Results Renal and systemic sympathetic overactivity plays an important role in pathology of hypertension as well as other diseases characterized by sympathetic overactivity. Renal denervation is a new, catheter based procedure to reduce renal and systemic sympathetic overactivity by disruption of renal sympathetic efferent and afferent nerves through radiofrequency or ultrasound energy delivered to the endoluminal surface of both renal arteries. Although several studies have shown the efficacy and safety of renal denervation in the treatment of resistant hypertension and the potential benefit of the procedure in other diseases, Symplicity HTN 3 study, the most rigorous clinical trial of renal denervation to date, failed to meet its primary endpoint. The procedure also has other limitations such as the lack of long term, efficacy and safety data and the lack of the predictors for the blood pressure lowering response and nonresponse to the procedure. An overview of current renal denervation devices holding Conformite Europeenne mark is also included in this review. Conclusions Renal denervation is a promising therapeutic approach in the management of resistant hypertension and other diseases characterized by sympathetic overactivity. In its early stage of clinical application, the efficacy of the procedure is still controversial. Large scale, blind, randomized, controlled clinical trials are still necessary to address the limitations of the procedure. Objective To review the advances in studies on renal denervation. Data sources References concerning renal denervation and resistant hypertension cited in this review were collected from PubMed published in English and those of renal denervation devices from official websites of device manufacturers up to January 2014. Study selection Articles with keywords ?renal denervation? and ?resistant hypertension? were selected.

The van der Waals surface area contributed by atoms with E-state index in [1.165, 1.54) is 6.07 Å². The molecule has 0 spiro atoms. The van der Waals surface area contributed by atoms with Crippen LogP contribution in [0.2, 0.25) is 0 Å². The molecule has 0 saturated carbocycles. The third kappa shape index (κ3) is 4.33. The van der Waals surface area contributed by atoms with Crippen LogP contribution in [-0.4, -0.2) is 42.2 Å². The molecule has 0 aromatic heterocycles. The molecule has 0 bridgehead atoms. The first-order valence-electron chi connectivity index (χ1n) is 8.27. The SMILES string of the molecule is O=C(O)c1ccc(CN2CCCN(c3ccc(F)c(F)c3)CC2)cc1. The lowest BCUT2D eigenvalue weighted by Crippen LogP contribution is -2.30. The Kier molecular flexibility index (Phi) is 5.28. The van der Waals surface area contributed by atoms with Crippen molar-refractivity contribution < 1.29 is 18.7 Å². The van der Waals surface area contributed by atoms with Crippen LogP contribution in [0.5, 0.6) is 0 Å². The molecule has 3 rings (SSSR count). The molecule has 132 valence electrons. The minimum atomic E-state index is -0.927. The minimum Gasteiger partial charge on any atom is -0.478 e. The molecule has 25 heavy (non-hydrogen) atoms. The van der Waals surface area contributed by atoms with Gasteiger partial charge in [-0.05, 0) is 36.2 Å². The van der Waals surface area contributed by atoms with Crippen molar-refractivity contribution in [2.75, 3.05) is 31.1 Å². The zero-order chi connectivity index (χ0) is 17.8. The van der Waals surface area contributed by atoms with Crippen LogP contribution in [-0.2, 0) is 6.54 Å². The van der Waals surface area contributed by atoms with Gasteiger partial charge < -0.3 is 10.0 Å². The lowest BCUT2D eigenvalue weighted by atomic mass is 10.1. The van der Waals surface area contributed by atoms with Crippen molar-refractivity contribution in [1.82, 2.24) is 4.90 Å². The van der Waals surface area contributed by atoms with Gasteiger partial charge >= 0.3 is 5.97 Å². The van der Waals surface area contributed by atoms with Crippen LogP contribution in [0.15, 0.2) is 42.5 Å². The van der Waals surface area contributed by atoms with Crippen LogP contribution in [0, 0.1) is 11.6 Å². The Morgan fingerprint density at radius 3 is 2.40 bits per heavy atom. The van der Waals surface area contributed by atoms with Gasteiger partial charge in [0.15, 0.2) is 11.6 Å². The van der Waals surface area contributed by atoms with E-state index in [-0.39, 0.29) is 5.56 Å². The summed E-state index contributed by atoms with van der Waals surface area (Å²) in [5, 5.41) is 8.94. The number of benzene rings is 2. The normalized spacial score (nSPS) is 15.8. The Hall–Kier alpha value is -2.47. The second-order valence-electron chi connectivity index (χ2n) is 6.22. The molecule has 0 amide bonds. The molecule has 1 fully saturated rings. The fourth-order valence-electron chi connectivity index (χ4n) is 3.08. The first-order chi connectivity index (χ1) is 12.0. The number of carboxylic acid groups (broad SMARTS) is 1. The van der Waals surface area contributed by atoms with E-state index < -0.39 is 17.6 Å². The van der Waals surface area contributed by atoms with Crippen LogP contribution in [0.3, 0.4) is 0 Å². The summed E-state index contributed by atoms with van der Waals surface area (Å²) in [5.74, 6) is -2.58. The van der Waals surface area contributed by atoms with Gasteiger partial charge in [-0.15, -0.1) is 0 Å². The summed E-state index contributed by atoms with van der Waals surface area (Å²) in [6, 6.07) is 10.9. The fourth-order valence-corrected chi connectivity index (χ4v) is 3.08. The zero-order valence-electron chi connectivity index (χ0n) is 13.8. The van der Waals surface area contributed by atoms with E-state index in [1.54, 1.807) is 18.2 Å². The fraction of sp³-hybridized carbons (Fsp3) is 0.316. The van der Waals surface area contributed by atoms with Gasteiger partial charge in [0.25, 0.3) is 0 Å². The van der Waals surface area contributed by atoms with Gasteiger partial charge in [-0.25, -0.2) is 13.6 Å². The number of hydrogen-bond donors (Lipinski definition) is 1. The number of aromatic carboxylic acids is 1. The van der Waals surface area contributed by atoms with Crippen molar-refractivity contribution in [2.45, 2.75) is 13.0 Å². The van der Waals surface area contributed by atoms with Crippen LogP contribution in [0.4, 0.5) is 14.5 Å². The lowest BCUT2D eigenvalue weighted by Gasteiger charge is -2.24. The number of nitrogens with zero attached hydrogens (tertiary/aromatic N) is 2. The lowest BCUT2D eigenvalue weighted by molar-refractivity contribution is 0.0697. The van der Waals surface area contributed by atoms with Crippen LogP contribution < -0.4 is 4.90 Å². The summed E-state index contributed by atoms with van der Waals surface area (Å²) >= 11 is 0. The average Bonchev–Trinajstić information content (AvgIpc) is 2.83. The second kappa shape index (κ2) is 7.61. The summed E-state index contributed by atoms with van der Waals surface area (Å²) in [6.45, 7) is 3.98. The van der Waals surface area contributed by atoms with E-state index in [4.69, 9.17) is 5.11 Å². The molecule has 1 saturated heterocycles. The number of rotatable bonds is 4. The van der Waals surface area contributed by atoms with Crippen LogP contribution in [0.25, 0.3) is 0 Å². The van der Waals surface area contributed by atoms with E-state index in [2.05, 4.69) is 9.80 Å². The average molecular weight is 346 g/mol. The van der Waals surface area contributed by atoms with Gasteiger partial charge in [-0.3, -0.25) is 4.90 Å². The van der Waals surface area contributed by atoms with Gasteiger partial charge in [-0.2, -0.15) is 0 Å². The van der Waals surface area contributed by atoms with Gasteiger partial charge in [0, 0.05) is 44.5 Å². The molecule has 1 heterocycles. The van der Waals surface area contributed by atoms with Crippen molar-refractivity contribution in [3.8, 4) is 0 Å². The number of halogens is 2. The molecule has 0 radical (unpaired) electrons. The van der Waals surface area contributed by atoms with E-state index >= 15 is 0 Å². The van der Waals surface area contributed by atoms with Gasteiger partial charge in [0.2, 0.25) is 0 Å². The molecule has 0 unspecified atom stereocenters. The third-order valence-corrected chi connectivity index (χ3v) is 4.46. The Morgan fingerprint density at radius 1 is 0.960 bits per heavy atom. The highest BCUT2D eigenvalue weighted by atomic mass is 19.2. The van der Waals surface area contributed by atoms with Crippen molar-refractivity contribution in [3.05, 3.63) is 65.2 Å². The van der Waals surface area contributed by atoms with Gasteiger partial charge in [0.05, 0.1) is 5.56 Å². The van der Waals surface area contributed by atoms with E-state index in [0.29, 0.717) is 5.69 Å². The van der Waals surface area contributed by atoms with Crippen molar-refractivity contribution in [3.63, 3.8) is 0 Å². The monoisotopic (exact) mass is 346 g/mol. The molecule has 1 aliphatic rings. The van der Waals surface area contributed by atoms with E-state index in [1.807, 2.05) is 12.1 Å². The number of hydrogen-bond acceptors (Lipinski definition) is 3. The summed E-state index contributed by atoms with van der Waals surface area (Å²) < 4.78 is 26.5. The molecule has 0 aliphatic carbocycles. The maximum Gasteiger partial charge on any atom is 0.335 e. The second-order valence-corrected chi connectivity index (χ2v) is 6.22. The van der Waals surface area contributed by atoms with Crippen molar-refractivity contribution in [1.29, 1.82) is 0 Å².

|Pages (from-to)||3302 - 3308|
|Number of pages||7|
|Journal||Chinese Medical Journal|
|Publication status||Published - 2014|